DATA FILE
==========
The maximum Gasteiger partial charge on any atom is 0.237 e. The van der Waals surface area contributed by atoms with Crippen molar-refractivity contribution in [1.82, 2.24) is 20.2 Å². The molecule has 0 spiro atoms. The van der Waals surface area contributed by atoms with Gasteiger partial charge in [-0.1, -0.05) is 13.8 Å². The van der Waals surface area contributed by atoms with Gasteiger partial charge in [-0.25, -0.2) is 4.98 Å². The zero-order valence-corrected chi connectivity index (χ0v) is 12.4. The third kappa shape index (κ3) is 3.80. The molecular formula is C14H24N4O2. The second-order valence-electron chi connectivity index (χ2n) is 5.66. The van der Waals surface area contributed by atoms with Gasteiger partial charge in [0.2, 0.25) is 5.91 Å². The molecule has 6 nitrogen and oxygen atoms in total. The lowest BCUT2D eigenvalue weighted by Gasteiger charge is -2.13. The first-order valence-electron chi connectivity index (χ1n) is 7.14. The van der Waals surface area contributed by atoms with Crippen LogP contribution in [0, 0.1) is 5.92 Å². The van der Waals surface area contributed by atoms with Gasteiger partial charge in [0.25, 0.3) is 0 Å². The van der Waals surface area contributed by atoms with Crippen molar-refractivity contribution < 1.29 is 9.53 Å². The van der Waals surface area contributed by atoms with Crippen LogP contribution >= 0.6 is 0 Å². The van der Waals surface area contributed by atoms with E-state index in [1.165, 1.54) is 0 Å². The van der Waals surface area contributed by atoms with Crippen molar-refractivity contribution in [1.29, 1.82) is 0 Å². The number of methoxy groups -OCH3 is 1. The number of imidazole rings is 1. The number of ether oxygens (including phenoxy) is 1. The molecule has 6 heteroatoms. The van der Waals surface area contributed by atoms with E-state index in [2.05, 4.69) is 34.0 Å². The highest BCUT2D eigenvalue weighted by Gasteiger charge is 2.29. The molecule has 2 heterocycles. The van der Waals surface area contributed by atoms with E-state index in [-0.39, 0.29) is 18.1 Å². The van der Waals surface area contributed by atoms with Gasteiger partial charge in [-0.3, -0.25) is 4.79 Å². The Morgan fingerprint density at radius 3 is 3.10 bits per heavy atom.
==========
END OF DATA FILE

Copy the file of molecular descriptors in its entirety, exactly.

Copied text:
The maximum Gasteiger partial charge on any atom is 0.237 e. The van der Waals surface area contributed by atoms with Crippen molar-refractivity contribution in [1.82, 2.24) is 20.2 Å². The molecule has 0 spiro atoms. The van der Waals surface area contributed by atoms with Gasteiger partial charge in [-0.1, -0.05) is 13.8 Å². The van der Waals surface area contributed by atoms with Gasteiger partial charge in [-0.25, -0.2) is 4.98 Å². The zero-order valence-corrected chi connectivity index (χ0v) is 12.4. The third kappa shape index (κ3) is 3.80. The molecular formula is C14H24N4O2. The second-order valence-electron chi connectivity index (χ2n) is 5.66. The van der Waals surface area contributed by atoms with Gasteiger partial charge in [0.2, 0.25) is 5.91 Å². The molecule has 6 nitrogen and oxygen atoms in total. The lowest BCUT2D eigenvalue weighted by Gasteiger charge is -2.13. The first-order valence-electron chi connectivity index (χ1n) is 7.14. The van der Waals surface area contributed by atoms with Crippen LogP contribution in [0, 0.1) is 5.92 Å². The van der Waals surface area contributed by atoms with Gasteiger partial charge in [0.25, 0.3) is 0 Å². The van der Waals surface area contributed by atoms with Crippen molar-refractivity contribution < 1.29 is 9.53 Å². The van der Waals surface area contributed by atoms with Crippen LogP contribution >= 0.6 is 0 Å². The van der Waals surface area contributed by atoms with E-state index in [1.165, 1.54) is 0 Å². The van der Waals surface area contributed by atoms with Crippen molar-refractivity contribution in [1.29, 1.82) is 0 Å². The number of methoxy groups -OCH3 is 1. The number of imidazole rings is 1. The number of ether oxygens (including phenoxy) is 1. The molecule has 6 heteroatoms. The van der Waals surface area contributed by atoms with E-state index in [2.05, 4.69) is 34.0 Å². The highest BCUT2D eigenvalue weighted by Gasteiger charge is 2.29. The molecule has 2 heterocycles. The van der Waals surface area contributed by atoms with E-state index in [-0.39, 0.29) is 18.1 Å². The van der Waals surface area contributed by atoms with Gasteiger partial charge in [-0.3, -0.25) is 4.79 Å². The Morgan fingerprint density at radius 3 is 3.10 bits per heavy atom.